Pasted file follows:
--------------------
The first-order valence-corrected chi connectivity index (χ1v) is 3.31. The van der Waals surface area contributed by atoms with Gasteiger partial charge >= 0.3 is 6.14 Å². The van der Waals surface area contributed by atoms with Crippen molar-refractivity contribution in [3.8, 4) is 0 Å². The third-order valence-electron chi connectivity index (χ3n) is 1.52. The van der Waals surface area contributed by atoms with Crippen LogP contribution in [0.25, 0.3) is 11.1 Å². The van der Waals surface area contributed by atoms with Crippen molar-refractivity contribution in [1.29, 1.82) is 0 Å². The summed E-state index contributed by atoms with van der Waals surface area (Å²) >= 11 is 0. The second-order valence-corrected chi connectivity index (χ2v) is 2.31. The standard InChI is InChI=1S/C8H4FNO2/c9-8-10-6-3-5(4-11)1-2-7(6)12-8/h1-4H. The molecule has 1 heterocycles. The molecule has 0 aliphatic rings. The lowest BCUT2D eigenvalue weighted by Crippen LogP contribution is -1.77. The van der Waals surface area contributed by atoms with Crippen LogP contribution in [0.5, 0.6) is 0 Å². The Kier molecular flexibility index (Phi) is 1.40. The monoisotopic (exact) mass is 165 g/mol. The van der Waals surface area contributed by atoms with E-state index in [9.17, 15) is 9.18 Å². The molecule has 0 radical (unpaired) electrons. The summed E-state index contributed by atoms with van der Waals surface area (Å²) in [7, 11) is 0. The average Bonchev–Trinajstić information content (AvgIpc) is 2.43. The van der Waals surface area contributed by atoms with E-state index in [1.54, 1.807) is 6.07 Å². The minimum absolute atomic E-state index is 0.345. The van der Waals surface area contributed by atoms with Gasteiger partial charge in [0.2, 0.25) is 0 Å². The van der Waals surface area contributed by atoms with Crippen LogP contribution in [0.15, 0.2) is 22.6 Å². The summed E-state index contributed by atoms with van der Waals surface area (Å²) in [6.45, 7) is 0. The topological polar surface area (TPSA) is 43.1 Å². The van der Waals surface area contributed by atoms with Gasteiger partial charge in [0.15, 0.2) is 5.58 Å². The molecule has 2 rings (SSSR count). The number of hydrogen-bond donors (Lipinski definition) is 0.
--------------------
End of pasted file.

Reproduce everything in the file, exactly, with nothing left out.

The first-order valence-corrected chi connectivity index (χ1v) is 3.31. The van der Waals surface area contributed by atoms with Gasteiger partial charge >= 0.3 is 6.14 Å². The van der Waals surface area contributed by atoms with Crippen molar-refractivity contribution in [3.8, 4) is 0 Å². The third-order valence-electron chi connectivity index (χ3n) is 1.52. The van der Waals surface area contributed by atoms with Crippen LogP contribution in [0.25, 0.3) is 11.1 Å². The van der Waals surface area contributed by atoms with Crippen molar-refractivity contribution in [1.29, 1.82) is 0 Å². The summed E-state index contributed by atoms with van der Waals surface area (Å²) >= 11 is 0. The second-order valence-corrected chi connectivity index (χ2v) is 2.31. The standard InChI is InChI=1S/C8H4FNO2/c9-8-10-6-3-5(4-11)1-2-7(6)12-8/h1-4H. The molecule has 1 heterocycles. The molecule has 0 aliphatic rings. The lowest BCUT2D eigenvalue weighted by Crippen LogP contribution is -1.77. The van der Waals surface area contributed by atoms with Crippen LogP contribution in [0.5, 0.6) is 0 Å². The Kier molecular flexibility index (Phi) is 1.40. The monoisotopic (exact) mass is 165 g/mol. The van der Waals surface area contributed by atoms with E-state index in [9.17, 15) is 9.18 Å². The molecule has 0 radical (unpaired) electrons. The summed E-state index contributed by atoms with van der Waals surface area (Å²) in [7, 11) is 0. The average Bonchev–Trinajstić information content (AvgIpc) is 2.43. The van der Waals surface area contributed by atoms with E-state index in [1.54, 1.807) is 6.07 Å². The minimum absolute atomic E-state index is 0.345. The van der Waals surface area contributed by atoms with Gasteiger partial charge in [0.2, 0.25) is 0 Å². The van der Waals surface area contributed by atoms with Crippen LogP contribution in [0.15, 0.2) is 22.6 Å². The summed E-state index contributed by atoms with van der Waals surface area (Å²) in [6.45, 7) is 0. The topological polar surface area (TPSA) is 43.1 Å². The van der Waals surface area contributed by atoms with Gasteiger partial charge in [0.15, 0.2) is 5.58 Å². The molecule has 2 rings (SSSR count). The number of hydrogen-bond donors (Lipinski definition) is 0.